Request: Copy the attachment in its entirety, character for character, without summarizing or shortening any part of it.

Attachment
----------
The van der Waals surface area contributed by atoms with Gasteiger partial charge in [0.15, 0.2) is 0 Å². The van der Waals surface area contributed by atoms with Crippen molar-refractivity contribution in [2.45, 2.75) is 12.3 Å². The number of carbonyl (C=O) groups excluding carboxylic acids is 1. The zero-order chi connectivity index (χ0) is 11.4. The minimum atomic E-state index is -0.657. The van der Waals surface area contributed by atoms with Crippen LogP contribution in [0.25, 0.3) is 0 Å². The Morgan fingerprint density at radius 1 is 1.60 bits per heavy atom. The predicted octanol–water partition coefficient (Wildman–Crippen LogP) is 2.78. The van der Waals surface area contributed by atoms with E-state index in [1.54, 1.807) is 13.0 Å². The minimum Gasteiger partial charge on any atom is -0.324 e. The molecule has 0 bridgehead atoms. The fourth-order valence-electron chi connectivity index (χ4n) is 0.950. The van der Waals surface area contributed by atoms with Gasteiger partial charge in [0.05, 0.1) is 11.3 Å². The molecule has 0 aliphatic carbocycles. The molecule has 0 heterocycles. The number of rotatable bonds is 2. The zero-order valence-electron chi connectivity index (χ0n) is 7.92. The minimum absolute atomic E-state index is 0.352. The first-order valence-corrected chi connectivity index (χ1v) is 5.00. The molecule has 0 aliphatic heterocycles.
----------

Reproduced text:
The van der Waals surface area contributed by atoms with Gasteiger partial charge in [0.15, 0.2) is 0 Å². The van der Waals surface area contributed by atoms with Crippen molar-refractivity contribution in [2.45, 2.75) is 12.3 Å². The number of carbonyl (C=O) groups excluding carboxylic acids is 1. The zero-order chi connectivity index (χ0) is 11.4. The minimum atomic E-state index is -0.657. The van der Waals surface area contributed by atoms with Crippen LogP contribution in [0.25, 0.3) is 0 Å². The Morgan fingerprint density at radius 1 is 1.60 bits per heavy atom. The predicted octanol–water partition coefficient (Wildman–Crippen LogP) is 2.78. The van der Waals surface area contributed by atoms with E-state index in [1.54, 1.807) is 13.0 Å². The minimum Gasteiger partial charge on any atom is -0.324 e. The molecule has 0 bridgehead atoms. The fourth-order valence-electron chi connectivity index (χ4n) is 0.950. The van der Waals surface area contributed by atoms with Gasteiger partial charge in [0.05, 0.1) is 11.3 Å². The molecule has 0 aliphatic carbocycles. The molecule has 0 heterocycles. The number of rotatable bonds is 2. The zero-order valence-electron chi connectivity index (χ0n) is 7.92. The minimum absolute atomic E-state index is 0.352. The first-order valence-corrected chi connectivity index (χ1v) is 5.00. The molecule has 0 aliphatic heterocycles.